By Chris Parker
By Jesse Marx
By John Baichtal
By Olivia LaVecchia
By Jesse Marx
By Olivia LaVecchia
By Tatiana Craine
By Judy Keen
At the godforsaken hour of 2:53 in the morning, Tim Pawlenty moved through the shriveling victory balloons and wadded cocktail napkins inside the Grand Ballroom at the Sheraton Bloomington hotel and ascended the stage for his first speech as the re-elected governor of Minnesota. For eight solid hours at this GOP election night bash, the phalanx of television screens in and around the ballroom had shown the political carcasses of Republicans piling up like cordwood from coast to coast. Among the races thought to be competitive in Minnesota, Pawlenty was one of the precious few Republican survivors. The shell-shocked die-hards left in the audience may not have known whether to cheer or cry, but Tim Pawlenty remained the once and future Boy Wonder.
In securing his razor-thin margin of victory, Pawlenty had once again leaned on his common-man folksiness and affability, subtly reinforcing the autobiographical flourishes of his first campaign, when he introduced himself as the son of a milk truck driver from South St. Paul, a boyish go-getter who had put himself through college and could still be enticed into a game of pickup hockey. But this time out, he had a record to defend. By "solving" a $4.5 billion budget deficit without raising taxes, Pawlenty had thrown tens of thousands of people off state-supported health care, plunged hundreds of schools into a state of chaos and ceaseless budget-cutting, broken the "Minnesota Miracle" compact of responsible revenue-sharing between state and local governments, and intensified the gridlock of our transportation system. Literally dozens of Pawlenty's Republican colleagues in the state Legislature went down to defeat embracing his agenda.
But not Pawlenty. When his DFL opponent Mike Hatch accused him of "pulling the ladder of opportunity up behind him" by letting the cost of in-state college tuition skyrocket, Pawlenty genially acknowledged that not raising taxes during a budget deficit caused some investments to lag—and proposed that all Minnesota high school students in the top quarter of their class get a year's free tuition. When Hatch claimed Pawlenty was being duplicitous in his no-tax pledge by imposing more than $1 billion in fees and forcing the tax burden to devolve to local property tax rolls, the governor deftly proposed a cap on property taxes.
In the crucial final weeks of the campaign, Pawlenty relied on television ads showing him in casual work clothes, strolling off a rural porch toward the camera while thanking the voters with doe-eyed sincerity for allowing him the opportunity to serve them. Meanwhile, another ad campaign, mostly funded by $500,000 from one of the Texas-based ringleaders of the Swift Boat attack ads against presidential candidate John Kerry two years earlier, depicted Hatch as a nasty, spiteful son of a bitch. Right on cue, frustrated by a gaffe from his running mate for lieutenant governor, Hatch reportedly called a male member of the media a "Republican whore" at the exact point in the campaign where it would be the voters' final impression. Throw in a nerdy third-party moderate who siphoned a lot of anti-Pawlenty votes from Hatch, and Pawlenty was able to ride out the Democratic tsunami by a margin of less than 22,000 votes—out of more than two million ballots cast.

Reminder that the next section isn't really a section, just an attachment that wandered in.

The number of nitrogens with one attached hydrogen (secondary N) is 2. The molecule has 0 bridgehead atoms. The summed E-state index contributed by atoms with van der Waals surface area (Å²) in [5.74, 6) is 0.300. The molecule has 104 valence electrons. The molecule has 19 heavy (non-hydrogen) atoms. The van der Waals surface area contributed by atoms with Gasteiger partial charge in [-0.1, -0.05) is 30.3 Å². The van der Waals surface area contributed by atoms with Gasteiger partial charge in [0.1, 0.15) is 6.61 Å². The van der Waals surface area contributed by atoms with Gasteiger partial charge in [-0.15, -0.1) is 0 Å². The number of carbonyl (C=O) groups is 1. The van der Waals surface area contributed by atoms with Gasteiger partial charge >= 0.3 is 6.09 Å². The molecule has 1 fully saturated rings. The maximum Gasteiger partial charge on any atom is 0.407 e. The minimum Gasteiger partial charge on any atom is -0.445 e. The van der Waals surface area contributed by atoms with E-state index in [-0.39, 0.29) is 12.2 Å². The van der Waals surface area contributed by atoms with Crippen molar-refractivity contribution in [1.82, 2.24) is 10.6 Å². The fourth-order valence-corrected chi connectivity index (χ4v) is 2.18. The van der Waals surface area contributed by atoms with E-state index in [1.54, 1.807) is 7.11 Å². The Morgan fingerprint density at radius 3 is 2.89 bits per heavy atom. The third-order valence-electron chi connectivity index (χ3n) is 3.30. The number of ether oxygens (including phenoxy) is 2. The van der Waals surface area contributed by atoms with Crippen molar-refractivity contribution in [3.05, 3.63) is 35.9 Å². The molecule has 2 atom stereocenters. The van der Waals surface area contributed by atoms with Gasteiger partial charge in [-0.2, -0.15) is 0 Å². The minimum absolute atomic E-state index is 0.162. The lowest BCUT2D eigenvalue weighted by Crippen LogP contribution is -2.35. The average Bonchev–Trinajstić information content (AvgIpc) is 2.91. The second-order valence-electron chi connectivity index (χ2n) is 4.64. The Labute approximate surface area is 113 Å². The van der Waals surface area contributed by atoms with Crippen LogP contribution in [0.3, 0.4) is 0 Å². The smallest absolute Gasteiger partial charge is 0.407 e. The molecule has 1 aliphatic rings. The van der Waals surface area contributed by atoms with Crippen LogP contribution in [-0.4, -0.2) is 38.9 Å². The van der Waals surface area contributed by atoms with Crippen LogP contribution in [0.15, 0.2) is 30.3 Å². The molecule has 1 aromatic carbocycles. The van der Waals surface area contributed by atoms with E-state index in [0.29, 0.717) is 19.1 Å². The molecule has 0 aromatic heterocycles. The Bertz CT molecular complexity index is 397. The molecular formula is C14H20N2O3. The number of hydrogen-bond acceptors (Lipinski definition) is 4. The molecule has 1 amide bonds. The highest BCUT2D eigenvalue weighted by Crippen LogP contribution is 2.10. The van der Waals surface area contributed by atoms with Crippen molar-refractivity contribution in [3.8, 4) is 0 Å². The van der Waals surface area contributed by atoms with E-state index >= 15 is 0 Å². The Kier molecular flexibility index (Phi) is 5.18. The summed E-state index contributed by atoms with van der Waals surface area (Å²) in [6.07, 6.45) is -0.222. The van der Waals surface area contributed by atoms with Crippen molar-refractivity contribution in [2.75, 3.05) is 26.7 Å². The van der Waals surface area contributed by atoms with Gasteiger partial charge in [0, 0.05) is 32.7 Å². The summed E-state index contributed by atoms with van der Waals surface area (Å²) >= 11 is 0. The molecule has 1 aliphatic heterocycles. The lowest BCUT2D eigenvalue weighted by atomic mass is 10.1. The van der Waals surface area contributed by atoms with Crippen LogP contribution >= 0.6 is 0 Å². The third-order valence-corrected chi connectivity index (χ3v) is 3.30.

Those who stuck around to see Pawlenty's arrival on election night were bleary, bewildered, and belligerent, primed to seize upon the rhetorical red meat that is a staple of these victory speeches. Instead, the governor delivered a muted personal address that immediately engendered buzz about a "new" Tim Pawlenty.
"I want to start by asking you for your help. This is a time tonight to be humble. It is a time to be grateful," he said. "And it's a time as a state and a nation to come together, and I think we need to do our part to start here and start now, tonight. And over the next four years it is going to be different than the last four years. We have different leadership in Congress. We have different leadership in St. Paul. We have big challenges ahead of us.... In the coming weeks, we are going to build a common agenda to make Minnesota an even better place. It's going to include improving education and health care and the job climate and roads and many other things."
Less than a week later, during a speech at the Midwest States Health Reform Summit in Minneapolis, Pawlenty stunned his supporters and opponents alike by announcing that "Minnesota should move toward universal [health insurance] coverage," and that "moving toward a cover-all-kids program in the next legislative session is a good next step." For those who couldn't believe their ears, he spelled out his intent with specific numbers. "We have an opportunity in Minnesota, we have between 70 and 90 thousand uninsured children. About 60 percent already qualify [for health insurance] and then beyond that, we now have the resources to provide coverage for those children."
It seemed an epic reversal. During his bloodletting 2003 budget session, this same governor threw an estimated 38,000 Minnesotans off the state-supported health care rolls and snatched $192 million from a fund specifically dedicated to providing health care to the working poor. Two years later, Pawlenty castigated hundreds of thousands of MinnesotaCare enrollees for accepting what he called "welfare health care." These were parents and children from working families who paid discounted monthly insurance premiums to the state because the coverage offered by their employer was either too expensive or nonexistent. Yet that same year, the state's infamous government shutdown was triggered in part by Pawlenty's desire to again raid MinnesotaCare's dedicated funding source to pay for general fund budget items.